Be­yond Color­blind: Re­deem­ing Our Eth­nic Jour­ney

Sarah Shin

Foreword Reviews - - Reviews Adult Nonfiction - JEREMIAH ROOD

In­ter­var­sity Press (NOVEM­BER) Soft­cover $16 (208pp) 978-0-8308-4515-6

Be­yond Color­blind ex­plores how re­li­gious com­mu­ni­ties can cre­ate spa­ces where eth­nic iden­tity is not just re­spected, but cel­e­brated.

Sarah Shin’s Be­yond Color­blind is a needed ex­plo­ration of how to talk about race in Amer­ica, urg­ing Chris­tians to move be­yond sim­ple po­lit­i­cal cor­rect­ness to­wards build­ing whole­hearted, di­verse com­mu­ni­ties.

Shin ar­gues that race should not be ig­nored; in­stead, peo­ple should em­brace a more com­plex eth­nic aware­ness and re­ally see their neigh­bors as they are. Color­blind ex­plores cul­tural mine­fields around race, us­ing clas­sic Chris­tian the­ol­ogy, prac­ti­cal ap­pli­ca­tion, and a twist on gospel as­ser­tions that, in Je­sus, eth­nic lines lose their mean­ing. Ref­er­enc­ing the Ja­panese prac­tice of

kintsukuroi, or golden re­pair—through which high­lighted cracks make bro­ken pots more beau­ti­ful, not less—shin ar­gues that “cracks,” or dif­fer­ences, in hu­man re­la­tion­ships are the most free­ing; they are where peo­ple can find com­mon ground. Re­ally ac­cept­ing one’s own iden­tity means be­com­ing bet­ter suited to build­ing bridges and un­der­stand­ing other peo­ple’s hu­man­ity. Such work in­volves lis­ten­ing, con­fess­ing faults, and shar­ing any tears that re­sult.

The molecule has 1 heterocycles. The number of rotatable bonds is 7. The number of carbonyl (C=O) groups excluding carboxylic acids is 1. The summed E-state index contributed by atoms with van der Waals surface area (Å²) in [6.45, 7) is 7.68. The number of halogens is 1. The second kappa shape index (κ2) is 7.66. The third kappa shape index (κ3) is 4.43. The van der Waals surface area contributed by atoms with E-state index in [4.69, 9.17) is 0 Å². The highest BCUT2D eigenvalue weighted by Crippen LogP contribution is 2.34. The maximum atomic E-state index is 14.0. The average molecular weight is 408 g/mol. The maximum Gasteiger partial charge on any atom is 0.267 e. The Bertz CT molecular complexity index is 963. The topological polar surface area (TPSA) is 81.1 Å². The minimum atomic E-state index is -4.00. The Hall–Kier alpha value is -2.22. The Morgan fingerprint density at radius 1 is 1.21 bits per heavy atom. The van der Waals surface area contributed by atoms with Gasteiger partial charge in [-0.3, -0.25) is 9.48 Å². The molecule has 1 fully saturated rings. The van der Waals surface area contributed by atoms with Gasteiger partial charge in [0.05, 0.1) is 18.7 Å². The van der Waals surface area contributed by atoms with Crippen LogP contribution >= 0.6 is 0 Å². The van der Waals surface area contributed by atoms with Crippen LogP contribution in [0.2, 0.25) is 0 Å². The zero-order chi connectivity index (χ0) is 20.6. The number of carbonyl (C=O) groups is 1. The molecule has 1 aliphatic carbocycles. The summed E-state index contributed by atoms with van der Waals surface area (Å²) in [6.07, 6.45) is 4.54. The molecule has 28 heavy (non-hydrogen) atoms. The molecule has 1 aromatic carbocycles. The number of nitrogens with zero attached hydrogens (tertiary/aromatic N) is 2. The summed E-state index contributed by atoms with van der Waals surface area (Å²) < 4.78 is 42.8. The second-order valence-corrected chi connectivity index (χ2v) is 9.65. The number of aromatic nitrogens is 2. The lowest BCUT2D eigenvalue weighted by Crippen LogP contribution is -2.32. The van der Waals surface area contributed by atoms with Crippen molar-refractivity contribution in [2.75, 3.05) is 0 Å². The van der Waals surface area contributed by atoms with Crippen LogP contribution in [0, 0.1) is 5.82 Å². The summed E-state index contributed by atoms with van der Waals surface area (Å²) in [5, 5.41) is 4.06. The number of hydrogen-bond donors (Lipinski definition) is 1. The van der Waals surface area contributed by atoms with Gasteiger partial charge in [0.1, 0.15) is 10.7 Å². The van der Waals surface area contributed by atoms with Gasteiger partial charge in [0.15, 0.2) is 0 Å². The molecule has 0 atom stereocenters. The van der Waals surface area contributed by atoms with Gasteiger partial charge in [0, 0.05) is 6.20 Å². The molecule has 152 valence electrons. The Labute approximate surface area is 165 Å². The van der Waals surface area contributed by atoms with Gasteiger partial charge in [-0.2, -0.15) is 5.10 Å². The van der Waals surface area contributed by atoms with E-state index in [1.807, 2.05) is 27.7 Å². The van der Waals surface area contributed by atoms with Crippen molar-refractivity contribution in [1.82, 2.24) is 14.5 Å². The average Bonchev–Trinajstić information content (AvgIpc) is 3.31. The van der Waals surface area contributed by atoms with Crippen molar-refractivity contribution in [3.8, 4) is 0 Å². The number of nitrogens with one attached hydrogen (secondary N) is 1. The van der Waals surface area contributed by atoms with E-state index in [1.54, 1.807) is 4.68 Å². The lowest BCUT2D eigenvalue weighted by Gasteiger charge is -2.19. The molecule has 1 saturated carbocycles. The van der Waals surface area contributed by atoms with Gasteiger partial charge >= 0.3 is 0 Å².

The book is filled with dif­fi­cult sto­ries about peo­ple strug­gling to come to grips with their eth­nic iden­ti­ties, par­tic­u­larly as they re­late to faith. It shows preach­ers ask­ing for for­give­ness, peo­ple shar­ing their painful ex­pe­ri­ences, and oth­ers sim­ply strug­gling to un­der­stand where to stand in the dif­fi­cult arena of Amer­i­can racial aware­ness. These sto­ries are pre­sented as a means of driv­ing more thought­ful con­ver­sa­tions, and they are of­fered along with study guides and group ex­er­cises to help fa­cil­i­tate dis­cus­sions.

The book’s sec­ond half for­wards prac­ti­cal sug­ges­tions for how to live with this new un­der­stand­ing of eth­nic iden­tity; it fo­cuses on de­vel­op­ing skills to build new com­mu­ni­ties, in­clud­ing of­fer­ing prophetic wit­ness, in­ten­tional hos­pi­tal­ity, and good lis­ten­ing.

Be­yond Color­blind ex­plores how re­li­gious com­mu­ni­ties can cre­ate spa­ces where eth­nic iden­tity is not just re­spected, but cel­e­brated for the rich­ness it of­fers.

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